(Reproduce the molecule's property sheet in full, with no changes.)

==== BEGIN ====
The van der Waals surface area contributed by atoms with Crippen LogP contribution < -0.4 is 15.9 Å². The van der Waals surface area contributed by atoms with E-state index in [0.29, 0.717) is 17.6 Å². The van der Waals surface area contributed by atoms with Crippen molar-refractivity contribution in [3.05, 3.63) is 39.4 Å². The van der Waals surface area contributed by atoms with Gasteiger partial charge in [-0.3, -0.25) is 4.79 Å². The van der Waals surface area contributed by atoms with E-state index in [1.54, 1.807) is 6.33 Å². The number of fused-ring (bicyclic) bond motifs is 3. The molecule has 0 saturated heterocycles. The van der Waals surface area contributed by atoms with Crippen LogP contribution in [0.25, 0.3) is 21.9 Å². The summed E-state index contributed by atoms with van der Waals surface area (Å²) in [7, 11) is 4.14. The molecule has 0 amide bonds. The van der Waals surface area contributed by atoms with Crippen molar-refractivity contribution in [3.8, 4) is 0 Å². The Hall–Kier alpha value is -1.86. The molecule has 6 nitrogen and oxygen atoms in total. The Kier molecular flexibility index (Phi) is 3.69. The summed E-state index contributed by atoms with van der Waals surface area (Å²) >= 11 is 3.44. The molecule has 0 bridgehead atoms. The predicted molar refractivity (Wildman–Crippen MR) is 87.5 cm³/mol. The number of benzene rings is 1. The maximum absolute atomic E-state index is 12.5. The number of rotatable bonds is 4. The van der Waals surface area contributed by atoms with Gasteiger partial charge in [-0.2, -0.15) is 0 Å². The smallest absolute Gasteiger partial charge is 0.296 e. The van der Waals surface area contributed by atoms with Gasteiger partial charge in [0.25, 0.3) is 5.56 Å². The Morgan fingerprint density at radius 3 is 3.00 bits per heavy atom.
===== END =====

The van der Waals surface area contributed by atoms with Crippen LogP contribution < -0.4 is 15.9 Å². The van der Waals surface area contributed by atoms with E-state index in [0.29, 0.717) is 17.6 Å². The van der Waals surface area contributed by atoms with Crippen molar-refractivity contribution in [3.05, 3.63) is 39.4 Å². The van der Waals surface area contributed by atoms with Gasteiger partial charge in [-0.3, -0.25) is 4.79 Å². The van der Waals surface area contributed by atoms with E-state index in [1.54, 1.807) is 6.33 Å². The number of fused-ring (bicyclic) bond motifs is 3. The molecule has 0 saturated heterocycles. The van der Waals surface area contributed by atoms with Crippen LogP contribution in [0.25, 0.3) is 21.9 Å². The summed E-state index contributed by atoms with van der Waals surface area (Å²) in [7, 11) is 4.14. The molecule has 0 amide bonds. The van der Waals surface area contributed by atoms with Crippen molar-refractivity contribution in [3.8, 4) is 0 Å². The Hall–Kier alpha value is -1.86. The molecule has 6 nitrogen and oxygen atoms in total. The Kier molecular flexibility index (Phi) is 3.69. The summed E-state index contributed by atoms with van der Waals surface area (Å²) >= 11 is 3.44. The molecule has 0 bridgehead atoms. The predicted molar refractivity (Wildman–Crippen MR) is 87.5 cm³/mol. The number of benzene rings is 1. The maximum absolute atomic E-state index is 12.5. The number of rotatable bonds is 4. The van der Waals surface area contributed by atoms with Gasteiger partial charge in [-0.2, -0.15) is 0 Å². The smallest absolute Gasteiger partial charge is 0.296 e. The van der Waals surface area contributed by atoms with Gasteiger partial charge in [0.25, 0.3) is 5.56 Å². The Morgan fingerprint density at radius 3 is 3.00 bits per heavy atom.